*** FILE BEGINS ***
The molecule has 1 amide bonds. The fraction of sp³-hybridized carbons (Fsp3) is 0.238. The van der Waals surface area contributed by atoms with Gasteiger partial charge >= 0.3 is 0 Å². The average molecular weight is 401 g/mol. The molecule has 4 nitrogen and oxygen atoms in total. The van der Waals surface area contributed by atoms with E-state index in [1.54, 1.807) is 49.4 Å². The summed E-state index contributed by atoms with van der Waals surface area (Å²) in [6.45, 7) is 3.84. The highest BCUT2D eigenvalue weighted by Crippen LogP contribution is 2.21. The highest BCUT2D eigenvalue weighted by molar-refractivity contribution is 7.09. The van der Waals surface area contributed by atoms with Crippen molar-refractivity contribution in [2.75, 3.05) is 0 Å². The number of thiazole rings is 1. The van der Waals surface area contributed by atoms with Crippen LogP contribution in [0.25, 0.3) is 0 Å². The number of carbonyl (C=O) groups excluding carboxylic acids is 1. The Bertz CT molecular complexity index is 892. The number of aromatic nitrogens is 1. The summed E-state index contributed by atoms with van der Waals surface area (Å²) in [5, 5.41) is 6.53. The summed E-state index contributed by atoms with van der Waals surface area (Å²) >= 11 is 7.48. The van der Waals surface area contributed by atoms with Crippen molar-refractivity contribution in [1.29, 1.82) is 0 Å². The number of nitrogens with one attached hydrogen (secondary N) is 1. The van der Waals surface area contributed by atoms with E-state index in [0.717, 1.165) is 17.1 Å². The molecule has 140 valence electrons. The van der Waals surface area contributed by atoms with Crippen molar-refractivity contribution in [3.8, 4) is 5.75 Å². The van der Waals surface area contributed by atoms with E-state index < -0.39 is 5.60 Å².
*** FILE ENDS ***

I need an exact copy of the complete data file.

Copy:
The molecule has 1 amide bonds. The fraction of sp³-hybridized carbons (Fsp3) is 0.238. The van der Waals surface area contributed by atoms with Gasteiger partial charge >= 0.3 is 0 Å². The average molecular weight is 401 g/mol. The molecule has 4 nitrogen and oxygen atoms in total. The van der Waals surface area contributed by atoms with E-state index in [1.54, 1.807) is 49.4 Å². The summed E-state index contributed by atoms with van der Waals surface area (Å²) in [6.45, 7) is 3.84. The highest BCUT2D eigenvalue weighted by Crippen LogP contribution is 2.21. The highest BCUT2D eigenvalue weighted by molar-refractivity contribution is 7.09. The van der Waals surface area contributed by atoms with Crippen molar-refractivity contribution in [2.75, 3.05) is 0 Å². The number of thiazole rings is 1. The van der Waals surface area contributed by atoms with Crippen LogP contribution in [0.25, 0.3) is 0 Å². The number of carbonyl (C=O) groups excluding carboxylic acids is 1. The Bertz CT molecular complexity index is 892. The number of aromatic nitrogens is 1. The summed E-state index contributed by atoms with van der Waals surface area (Å²) in [5, 5.41) is 6.53. The summed E-state index contributed by atoms with van der Waals surface area (Å²) >= 11 is 7.48. The van der Waals surface area contributed by atoms with Crippen molar-refractivity contribution in [1.29, 1.82) is 0 Å². The number of nitrogens with one attached hydrogen (secondary N) is 1. The van der Waals surface area contributed by atoms with E-state index in [0.717, 1.165) is 17.1 Å². The molecule has 140 valence electrons. The van der Waals surface area contributed by atoms with Crippen molar-refractivity contribution in [3.8, 4) is 5.75 Å². The van der Waals surface area contributed by atoms with E-state index < -0.39 is 5.60 Å².